New housing starts the main driver of a record $6.56 billion of construction work in the December 2019 quarter

New housing starts the main driver of a record $6.56 billion of construction work in the December 2019 quarter

Construction activity continues to run at record levels, although dwelling alteration work and commercial building activity declined in the fourth quarter of last year.

According to Statistics New Zealand's Building Activity Survey, $6.56 billion of building work was commenced in the December quarter of last year, an all time high and up 7.9% compared to the same quarter of 2018.

It was also the seventh consecutive quarter that the value of new building work started has increased from the previous quarter.

The growth in building activity was mainly driven by growth in residential construction, with $3.56 billion of work started on new dwellings in the December quarter, which was also a record high.

However some of the shine was taken off that figure by a slight decline in the value of dwelling alteration and addition work, which declined from $625 million in the September quarter of last year to $621 million in the fourth quarter, down 3.6% compared to the fourth quarter of 2018.

The value of new, non-residential building work was also down slightly in the December quarter, dropping to $2.38 billion from $2.43 billion in the third quarter of last year, although it was still up 8.9% in the fourth quarter compared to the same period of 2018.

"Non-residential building activity can flip-flop from quarter to quarter, partly reflecting large commercial projects starting, ending, and some pausing during construction," Statistics NZ construction indicators manager Melissa McKenzie said.

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Building work completed

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4 Comments

You would have to be nuts to be investing in new commercial buildings in the current climate.....and I'm not talking about the weather.

Here in New Plymouth getting a tradesman for a non urgent small job (~$500) with a time horizon of a month is almost impossible. Many of them think they are doing well if they are booked up for two to three weeks knowing they'll have a continuous flow of work without penciling you in and arranging a non specific day to do the work in the future. A shortage of trades yes and no. A combination of shortage and excess demand. Cut the demand and they'll sharpen their pencil.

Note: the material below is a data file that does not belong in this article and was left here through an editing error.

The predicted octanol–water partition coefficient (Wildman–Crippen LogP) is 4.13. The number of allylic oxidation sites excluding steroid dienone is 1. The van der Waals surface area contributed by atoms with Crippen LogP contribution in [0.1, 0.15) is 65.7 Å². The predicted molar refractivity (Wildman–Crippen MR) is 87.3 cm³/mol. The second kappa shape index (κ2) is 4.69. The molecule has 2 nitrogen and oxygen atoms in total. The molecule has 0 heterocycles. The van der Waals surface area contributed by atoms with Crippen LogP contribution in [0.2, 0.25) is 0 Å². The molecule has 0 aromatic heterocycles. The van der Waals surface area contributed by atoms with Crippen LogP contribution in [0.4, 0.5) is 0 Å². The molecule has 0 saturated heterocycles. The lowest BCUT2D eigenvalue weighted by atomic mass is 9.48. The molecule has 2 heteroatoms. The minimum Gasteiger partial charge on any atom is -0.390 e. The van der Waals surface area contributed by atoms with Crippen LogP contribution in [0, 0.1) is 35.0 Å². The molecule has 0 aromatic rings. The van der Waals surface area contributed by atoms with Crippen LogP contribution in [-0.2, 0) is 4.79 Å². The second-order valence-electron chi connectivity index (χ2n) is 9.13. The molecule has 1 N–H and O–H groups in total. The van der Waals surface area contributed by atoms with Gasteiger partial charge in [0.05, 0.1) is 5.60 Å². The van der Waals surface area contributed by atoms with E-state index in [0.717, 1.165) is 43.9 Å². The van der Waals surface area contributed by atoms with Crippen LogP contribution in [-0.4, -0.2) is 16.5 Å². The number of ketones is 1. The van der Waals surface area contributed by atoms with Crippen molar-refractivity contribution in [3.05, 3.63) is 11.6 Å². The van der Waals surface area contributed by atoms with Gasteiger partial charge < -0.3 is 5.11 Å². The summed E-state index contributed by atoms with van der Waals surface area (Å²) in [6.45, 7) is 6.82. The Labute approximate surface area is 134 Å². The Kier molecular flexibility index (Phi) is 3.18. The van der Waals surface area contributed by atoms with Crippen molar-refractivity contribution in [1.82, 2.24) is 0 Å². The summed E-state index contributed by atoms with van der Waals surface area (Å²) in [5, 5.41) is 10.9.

Having been there and done that I can say that the trades in NZ are run in a highly inefficient form, there is in my view not so much a manpower issue just that the entire sector is hopelessly disorganised as a result of being mainly very small operators. I'm not sure many in the sector would have been exposed to basic efficiency teachings like time and motion or theory of constraints. Admittedly those terms belong in the 90s but would certainly help a build out team realise their true potential...the log export jam to china might help lower the price of framing timber too...

Having been there and done that I can say that the trades in NZ are run in a highly inefficient form, there is in my view not so much a manpower issue just that the entire sector is hopelessly disorganised as a result of being mainly very small operators. I'm not sure many in the sector would have been exposed to basic efficiency teachings like time and motion or theory of constraints. Admittedly those terms belong in the 90s but would certainly help a build out team realise their true potential...the log export jam to china might help lower the price of framing timber too...

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